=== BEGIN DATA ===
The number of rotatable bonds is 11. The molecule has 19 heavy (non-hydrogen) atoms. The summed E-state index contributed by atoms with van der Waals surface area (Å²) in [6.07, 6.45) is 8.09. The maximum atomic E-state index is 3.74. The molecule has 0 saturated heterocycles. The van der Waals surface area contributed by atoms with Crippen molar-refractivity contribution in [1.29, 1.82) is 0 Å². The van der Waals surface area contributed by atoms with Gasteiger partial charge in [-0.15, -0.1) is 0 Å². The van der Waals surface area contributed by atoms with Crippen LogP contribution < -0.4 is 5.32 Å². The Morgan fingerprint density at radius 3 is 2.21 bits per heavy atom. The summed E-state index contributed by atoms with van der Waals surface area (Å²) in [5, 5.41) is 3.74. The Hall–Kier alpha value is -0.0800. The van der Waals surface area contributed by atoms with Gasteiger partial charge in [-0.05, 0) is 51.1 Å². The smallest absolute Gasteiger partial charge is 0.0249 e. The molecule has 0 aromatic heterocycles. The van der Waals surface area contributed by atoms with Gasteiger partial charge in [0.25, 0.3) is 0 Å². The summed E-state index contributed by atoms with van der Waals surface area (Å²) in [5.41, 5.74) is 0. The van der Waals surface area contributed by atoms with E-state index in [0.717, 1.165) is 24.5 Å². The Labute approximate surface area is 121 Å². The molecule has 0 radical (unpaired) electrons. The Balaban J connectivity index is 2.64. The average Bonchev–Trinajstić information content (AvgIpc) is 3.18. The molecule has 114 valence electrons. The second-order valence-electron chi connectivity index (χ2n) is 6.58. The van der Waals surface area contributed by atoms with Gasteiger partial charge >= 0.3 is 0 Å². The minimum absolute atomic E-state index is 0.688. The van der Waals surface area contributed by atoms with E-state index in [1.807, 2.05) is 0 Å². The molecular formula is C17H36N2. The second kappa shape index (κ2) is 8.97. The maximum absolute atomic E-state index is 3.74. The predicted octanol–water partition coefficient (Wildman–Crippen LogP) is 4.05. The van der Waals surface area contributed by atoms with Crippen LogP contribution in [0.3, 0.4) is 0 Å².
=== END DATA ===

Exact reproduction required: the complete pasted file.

The number of rotatable bonds is 11. The molecule has 19 heavy (non-hydrogen) atoms. The summed E-state index contributed by atoms with van der Waals surface area (Å²) in [6.07, 6.45) is 8.09. The maximum atomic E-state index is 3.74. The molecule has 0 saturated heterocycles. The van der Waals surface area contributed by atoms with Crippen molar-refractivity contribution in [1.29, 1.82) is 0 Å². The van der Waals surface area contributed by atoms with Gasteiger partial charge in [-0.15, -0.1) is 0 Å². The van der Waals surface area contributed by atoms with Crippen LogP contribution < -0.4 is 5.32 Å². The Morgan fingerprint density at radius 3 is 2.21 bits per heavy atom. The summed E-state index contributed by atoms with van der Waals surface area (Å²) in [5, 5.41) is 3.74. The Hall–Kier alpha value is -0.0800. The van der Waals surface area contributed by atoms with Gasteiger partial charge in [-0.05, 0) is 51.1 Å². The smallest absolute Gasteiger partial charge is 0.0249 e. The molecule has 0 aromatic heterocycles. The van der Waals surface area contributed by atoms with Gasteiger partial charge in [0.25, 0.3) is 0 Å². The summed E-state index contributed by atoms with van der Waals surface area (Å²) in [5.41, 5.74) is 0. The van der Waals surface area contributed by atoms with E-state index in [0.717, 1.165) is 24.5 Å². The Labute approximate surface area is 121 Å². The molecule has 0 radical (unpaired) electrons. The Balaban J connectivity index is 2.64. The average Bonchev–Trinajstić information content (AvgIpc) is 3.18. The molecule has 114 valence electrons. The second-order valence-electron chi connectivity index (χ2n) is 6.58. The van der Waals surface area contributed by atoms with Gasteiger partial charge >= 0.3 is 0 Å². The minimum absolute atomic E-state index is 0.688. The van der Waals surface area contributed by atoms with E-state index in [1.807, 2.05) is 0 Å². The molecular formula is C17H36N2. The second kappa shape index (κ2) is 8.97. The maximum absolute atomic E-state index is 3.74. The predicted octanol–water partition coefficient (Wildman–Crippen LogP) is 4.05. The van der Waals surface area contributed by atoms with Crippen LogP contribution in [0.3, 0.4) is 0 Å².